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Mario & Sonic at the Olympic Games Tokyo 2020 dev on using the Joy-Con, characters, new elements, more

Posted on August 17, 2019 by (@NE_Brian) in News, Switch

At E3 2019, Dengeki was given an opportunity to interview Mario & Sonic at the Olympic Games Tokyo 2020 producer Nobuya Ohashi. Ohashi weighed in on a number of different topics, including the controls and using the Joy-Con, the game’s roster, and new elements included this time around.

We’ve now prepared a full translation of Dengeki’s discussion with Ohashi. Read the full discussion below.

What makes this game different from its predecessors?

There will be events added for the real 2020 Tokyo Olympics. Out of those five new events, four will be included in this title. These are surfing, skateboarding, karate, and sports climbing, which was not included in the E3 version. Players can complete in all of the 21 included events using both buttons and movement of the Joy-Con, which give a closer feel of actually competing.

Can you give us some examples of those controls?

For example, in the archery event you can play with either one or two Joy-Con. For now, I’ll explain using two. With those you can use your left hand to aim and you right to fire the arrow. So it feels like you’re actually holding a bow.

With the Joy-Con’s release, have you looked at the controls differently from a development point of view?

The Wii title also had that ability to play in a unique way, but I think the control horizons have broadened far more for with the Switch. For example, in the 100 meter race we’ve been able to create a feeling of motion like nothing we have managed before. On the starting line you put your hands to the ground like the athletes really do, and for the hurdles, rather than just waving a Wiimote, you put your hands out in front as you press the button, as if you are clearing the hurdle yourself. By allowing the player take the same poses as the character on the screen, they get the feeling of really being in their shoes, which then creates that sense of competing in real life.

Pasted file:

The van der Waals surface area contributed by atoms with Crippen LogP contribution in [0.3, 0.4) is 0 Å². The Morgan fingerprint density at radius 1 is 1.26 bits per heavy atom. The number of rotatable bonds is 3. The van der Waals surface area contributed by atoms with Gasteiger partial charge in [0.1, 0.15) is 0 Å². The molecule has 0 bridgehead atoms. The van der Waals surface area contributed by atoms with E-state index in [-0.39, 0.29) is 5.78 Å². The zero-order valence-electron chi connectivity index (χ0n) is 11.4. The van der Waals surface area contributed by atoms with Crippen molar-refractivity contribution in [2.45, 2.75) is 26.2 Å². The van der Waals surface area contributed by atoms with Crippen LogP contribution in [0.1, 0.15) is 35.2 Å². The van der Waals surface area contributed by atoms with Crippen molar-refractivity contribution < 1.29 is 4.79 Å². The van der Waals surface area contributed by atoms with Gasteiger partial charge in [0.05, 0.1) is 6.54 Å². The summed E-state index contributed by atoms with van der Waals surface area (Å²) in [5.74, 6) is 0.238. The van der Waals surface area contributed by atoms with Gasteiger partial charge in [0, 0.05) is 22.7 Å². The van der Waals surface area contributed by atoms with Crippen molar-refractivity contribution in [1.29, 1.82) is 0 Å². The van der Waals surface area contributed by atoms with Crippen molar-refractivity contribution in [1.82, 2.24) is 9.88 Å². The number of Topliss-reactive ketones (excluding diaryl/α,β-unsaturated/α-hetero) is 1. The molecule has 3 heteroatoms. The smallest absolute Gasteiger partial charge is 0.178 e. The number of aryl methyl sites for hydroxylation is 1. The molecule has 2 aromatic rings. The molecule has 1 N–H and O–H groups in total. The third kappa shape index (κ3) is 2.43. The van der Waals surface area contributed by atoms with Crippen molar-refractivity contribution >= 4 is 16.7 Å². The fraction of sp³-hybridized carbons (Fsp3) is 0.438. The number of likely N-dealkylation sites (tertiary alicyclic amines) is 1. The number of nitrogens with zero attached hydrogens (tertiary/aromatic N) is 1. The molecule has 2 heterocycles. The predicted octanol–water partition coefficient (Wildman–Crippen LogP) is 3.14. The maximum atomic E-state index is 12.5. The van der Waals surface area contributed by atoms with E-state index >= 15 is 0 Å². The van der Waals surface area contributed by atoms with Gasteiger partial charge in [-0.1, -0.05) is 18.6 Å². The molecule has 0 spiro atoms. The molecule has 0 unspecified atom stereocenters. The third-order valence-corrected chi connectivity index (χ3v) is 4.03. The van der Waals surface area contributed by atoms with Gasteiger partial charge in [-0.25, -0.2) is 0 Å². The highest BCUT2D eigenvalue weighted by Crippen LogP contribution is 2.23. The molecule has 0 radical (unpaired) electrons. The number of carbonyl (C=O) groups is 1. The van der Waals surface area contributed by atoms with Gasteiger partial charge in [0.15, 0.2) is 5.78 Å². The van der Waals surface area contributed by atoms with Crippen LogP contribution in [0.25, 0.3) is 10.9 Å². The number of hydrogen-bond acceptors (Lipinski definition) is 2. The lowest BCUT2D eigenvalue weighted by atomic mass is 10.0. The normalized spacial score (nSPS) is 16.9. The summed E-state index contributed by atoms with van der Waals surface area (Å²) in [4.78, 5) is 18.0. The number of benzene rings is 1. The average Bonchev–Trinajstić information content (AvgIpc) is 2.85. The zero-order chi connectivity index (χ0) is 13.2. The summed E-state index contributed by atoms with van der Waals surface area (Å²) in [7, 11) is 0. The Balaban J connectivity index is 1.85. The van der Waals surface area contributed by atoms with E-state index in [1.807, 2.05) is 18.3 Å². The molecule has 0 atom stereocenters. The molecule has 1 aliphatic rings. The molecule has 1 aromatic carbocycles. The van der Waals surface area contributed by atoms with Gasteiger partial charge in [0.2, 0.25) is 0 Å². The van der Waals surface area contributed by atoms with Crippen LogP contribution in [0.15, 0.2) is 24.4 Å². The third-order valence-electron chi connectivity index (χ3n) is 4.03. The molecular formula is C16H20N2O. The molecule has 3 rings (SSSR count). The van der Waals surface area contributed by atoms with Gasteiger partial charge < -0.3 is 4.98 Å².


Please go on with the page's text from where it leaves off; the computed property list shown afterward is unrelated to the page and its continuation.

From the video it seemed like two people were playing the canoe event cooperatively, but what’s the situation of multiplayer in general?

There are lots of events meant for versus play, but there are also those there for cooperative play. Connected to the internet up to eight players can play together, depending on the event. Since all the events are different, something like karate will only allow two players, while a hundred meter race will allow up to eight. And then there’s also the option to play the Switch in table top mode, so there are lots of choices for the player.

Are there are differences between the TV and tabletop modes?

When playing outside there’s always the chance that the screen will become harder to see because of the smaller size. For that reason, we thought a lot about the layout of the smaller screen in development.

Are there more characters this time around?

There’s the same amount, but each character will wear the appropriate sporting dress for each event. For example, in the Karate I mentioned earlier Mario competes wearing a padded undershirt. As part of the appeal of the game is the characters themselves, we’ve added bits like this that I think can increase the appeal of each one.

In previous entries in the series story modes have been included. Is one included here? If so, please tell us a bit about it.

All I can say is that we intend to include something to represent that moment of making an appearance at the Tokyo games. I know there were some players who saw the E3 trailer and asked those same questions, but all I can say is for them to keep their eyes peeled for more details. I think this will be a package with quite a lot of depth.